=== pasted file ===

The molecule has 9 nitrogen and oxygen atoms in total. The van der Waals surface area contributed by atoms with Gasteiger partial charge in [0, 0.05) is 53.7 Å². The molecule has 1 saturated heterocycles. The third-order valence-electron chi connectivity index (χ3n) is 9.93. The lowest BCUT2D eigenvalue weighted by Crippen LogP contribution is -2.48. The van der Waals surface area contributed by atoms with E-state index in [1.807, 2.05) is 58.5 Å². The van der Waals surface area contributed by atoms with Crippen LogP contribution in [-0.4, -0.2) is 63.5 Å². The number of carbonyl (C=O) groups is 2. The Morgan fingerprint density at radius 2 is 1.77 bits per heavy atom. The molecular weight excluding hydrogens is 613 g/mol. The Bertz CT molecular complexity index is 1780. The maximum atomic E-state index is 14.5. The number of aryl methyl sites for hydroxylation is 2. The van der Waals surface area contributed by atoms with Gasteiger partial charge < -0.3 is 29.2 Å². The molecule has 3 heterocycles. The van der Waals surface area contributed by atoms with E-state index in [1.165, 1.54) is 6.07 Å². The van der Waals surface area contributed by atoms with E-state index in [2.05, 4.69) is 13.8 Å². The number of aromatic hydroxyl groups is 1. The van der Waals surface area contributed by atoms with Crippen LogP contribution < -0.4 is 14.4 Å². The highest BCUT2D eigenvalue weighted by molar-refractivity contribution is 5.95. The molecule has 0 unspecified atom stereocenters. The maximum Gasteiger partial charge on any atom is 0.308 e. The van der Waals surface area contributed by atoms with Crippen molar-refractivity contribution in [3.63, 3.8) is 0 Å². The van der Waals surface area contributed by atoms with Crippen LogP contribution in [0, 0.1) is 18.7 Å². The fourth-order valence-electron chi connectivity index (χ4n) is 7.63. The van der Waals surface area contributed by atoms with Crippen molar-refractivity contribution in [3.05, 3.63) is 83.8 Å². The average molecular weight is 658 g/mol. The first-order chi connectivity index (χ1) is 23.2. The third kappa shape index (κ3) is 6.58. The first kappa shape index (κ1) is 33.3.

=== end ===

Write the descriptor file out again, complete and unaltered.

The molecule has 9 nitrogen and oxygen atoms in total. The van der Waals surface area contributed by atoms with Gasteiger partial charge in [0, 0.05) is 53.7 Å². The molecule has 1 saturated heterocycles. The third-order valence-electron chi connectivity index (χ3n) is 9.93. The lowest BCUT2D eigenvalue weighted by Crippen LogP contribution is -2.48. The van der Waals surface area contributed by atoms with E-state index in [1.807, 2.05) is 58.5 Å². The van der Waals surface area contributed by atoms with Crippen LogP contribution in [-0.4, -0.2) is 63.5 Å². The number of carbonyl (C=O) groups is 2. The Morgan fingerprint density at radius 2 is 1.77 bits per heavy atom. The molecular weight excluding hydrogens is 613 g/mol. The Bertz CT molecular complexity index is 1780. The maximum atomic E-state index is 14.5. The number of aryl methyl sites for hydroxylation is 2. The van der Waals surface area contributed by atoms with Gasteiger partial charge < -0.3 is 29.2 Å². The molecule has 3 heterocycles. The van der Waals surface area contributed by atoms with E-state index in [1.165, 1.54) is 6.07 Å². The van der Waals surface area contributed by atoms with E-state index in [2.05, 4.69) is 13.8 Å². The number of aromatic hydroxyl groups is 1. The van der Waals surface area contributed by atoms with Crippen LogP contribution < -0.4 is 14.4 Å². The highest BCUT2D eigenvalue weighted by molar-refractivity contribution is 5.95. The molecule has 0 unspecified atom stereocenters. The maximum Gasteiger partial charge on any atom is 0.308 e. The van der Waals surface area contributed by atoms with Crippen molar-refractivity contribution in [3.63, 3.8) is 0 Å². The van der Waals surface area contributed by atoms with Crippen LogP contribution in [0, 0.1) is 18.7 Å². The fourth-order valence-electron chi connectivity index (χ4n) is 7.63. The van der Waals surface area contributed by atoms with Crippen molar-refractivity contribution in [3.05, 3.63) is 83.8 Å². The average molecular weight is 658 g/mol. The first-order chi connectivity index (χ1) is 23.2. The third kappa shape index (κ3) is 6.58. The first kappa shape index (κ1) is 33.3.